Theaster Gates’s art tells American history through forgotten moments and overlooked places. Using the urban environment as his medium, he works with discarded castoffs of everyday life, including old tools, unwanted magazines, and abandoned buildings.
In his Ground rules series, the artist repurposes salvaged remains of gymnasium floors taken from high schools that have been decommissioned by the city of Chicago, where he lives and works. For Gates, the rules represented by the athletic markings on a gym floor are a crucial way in which children learn a larger social order; a lack of access to gyms becomes, over time, a lack of understanding of the rules both big and small.
Gates preserves the floors and subjects them to a new order. Ground rules. Free throw reorients the floor to appear as a work of art. He scrambles the planks, creating long stripes of green and flecks of black, white, red, and blue within the wooden field. As a result, he gives the heavy, scuffed floor the staccato lightness of geometric abstraction. Joining references to color field painting with movement on a basketball court, Gates merges art and sport with life in a Southside Chicago community.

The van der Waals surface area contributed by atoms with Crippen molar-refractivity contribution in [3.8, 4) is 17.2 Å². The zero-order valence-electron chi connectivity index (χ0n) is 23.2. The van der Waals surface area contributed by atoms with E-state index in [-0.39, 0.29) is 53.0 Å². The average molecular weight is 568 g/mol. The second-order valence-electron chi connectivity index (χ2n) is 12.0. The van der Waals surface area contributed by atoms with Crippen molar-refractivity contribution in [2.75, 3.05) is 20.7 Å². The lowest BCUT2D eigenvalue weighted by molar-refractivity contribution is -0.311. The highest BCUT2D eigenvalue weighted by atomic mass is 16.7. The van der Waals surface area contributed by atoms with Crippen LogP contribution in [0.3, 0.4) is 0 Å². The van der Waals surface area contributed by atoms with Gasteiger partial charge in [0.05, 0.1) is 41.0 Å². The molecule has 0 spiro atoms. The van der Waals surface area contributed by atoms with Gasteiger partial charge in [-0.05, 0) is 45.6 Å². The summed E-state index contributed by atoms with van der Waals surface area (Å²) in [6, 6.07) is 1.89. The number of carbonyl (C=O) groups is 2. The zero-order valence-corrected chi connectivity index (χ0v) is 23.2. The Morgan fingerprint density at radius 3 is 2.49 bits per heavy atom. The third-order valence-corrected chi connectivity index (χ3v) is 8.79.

Ground rules. Free throw
- 120 × 180 in. (304.8 × 457.2 cm)
© 2015, Theaster Gates
- Credit Line
Smithsonian American Art Museum
Museum purchase through the Luisita L. and Franz H. Denghausen Endowment
- Mediums Description
- wooden flooring
- Recreation – sport and play – basketball
- Object Number
- Linked Open Data
- Linked Open Data URI